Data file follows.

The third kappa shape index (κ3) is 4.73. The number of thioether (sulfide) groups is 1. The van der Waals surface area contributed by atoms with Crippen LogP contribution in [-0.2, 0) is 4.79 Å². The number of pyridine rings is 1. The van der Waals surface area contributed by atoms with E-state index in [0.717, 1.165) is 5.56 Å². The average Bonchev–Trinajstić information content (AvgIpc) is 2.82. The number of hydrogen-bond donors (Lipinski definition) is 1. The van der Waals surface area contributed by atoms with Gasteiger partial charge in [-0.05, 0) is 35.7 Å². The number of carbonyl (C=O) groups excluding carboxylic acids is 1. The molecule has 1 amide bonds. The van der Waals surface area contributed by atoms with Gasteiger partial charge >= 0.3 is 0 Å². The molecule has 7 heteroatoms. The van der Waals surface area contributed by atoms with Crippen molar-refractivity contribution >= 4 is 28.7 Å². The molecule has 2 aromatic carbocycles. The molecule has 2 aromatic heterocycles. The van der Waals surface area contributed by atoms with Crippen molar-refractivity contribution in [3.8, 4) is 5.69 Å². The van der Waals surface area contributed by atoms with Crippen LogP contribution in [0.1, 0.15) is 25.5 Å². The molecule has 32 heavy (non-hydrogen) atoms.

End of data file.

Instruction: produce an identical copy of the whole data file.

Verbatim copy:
The third kappa shape index (κ3) is 4.73. The number of thioether (sulfide) groups is 1. The van der Waals surface area contributed by atoms with Crippen LogP contribution in [-0.2, 0) is 4.79 Å². The number of pyridine rings is 1. The van der Waals surface area contributed by atoms with E-state index in [0.717, 1.165) is 5.56 Å². The average Bonchev–Trinajstić information content (AvgIpc) is 2.82. The number of hydrogen-bond donors (Lipinski definition) is 1. The van der Waals surface area contributed by atoms with Gasteiger partial charge in [-0.05, 0) is 35.7 Å². The number of carbonyl (C=O) groups excluding carboxylic acids is 1. The molecule has 1 amide bonds. The van der Waals surface area contributed by atoms with Gasteiger partial charge >= 0.3 is 0 Å². The molecule has 7 heteroatoms. The van der Waals surface area contributed by atoms with Crippen molar-refractivity contribution >= 4 is 28.7 Å². The molecule has 2 aromatic carbocycles. The molecule has 2 aromatic heterocycles. The van der Waals surface area contributed by atoms with Crippen molar-refractivity contribution in [3.8, 4) is 5.69 Å². The van der Waals surface area contributed by atoms with Crippen LogP contribution in [0.1, 0.15) is 25.5 Å². The molecule has 32 heavy (non-hydrogen) atoms.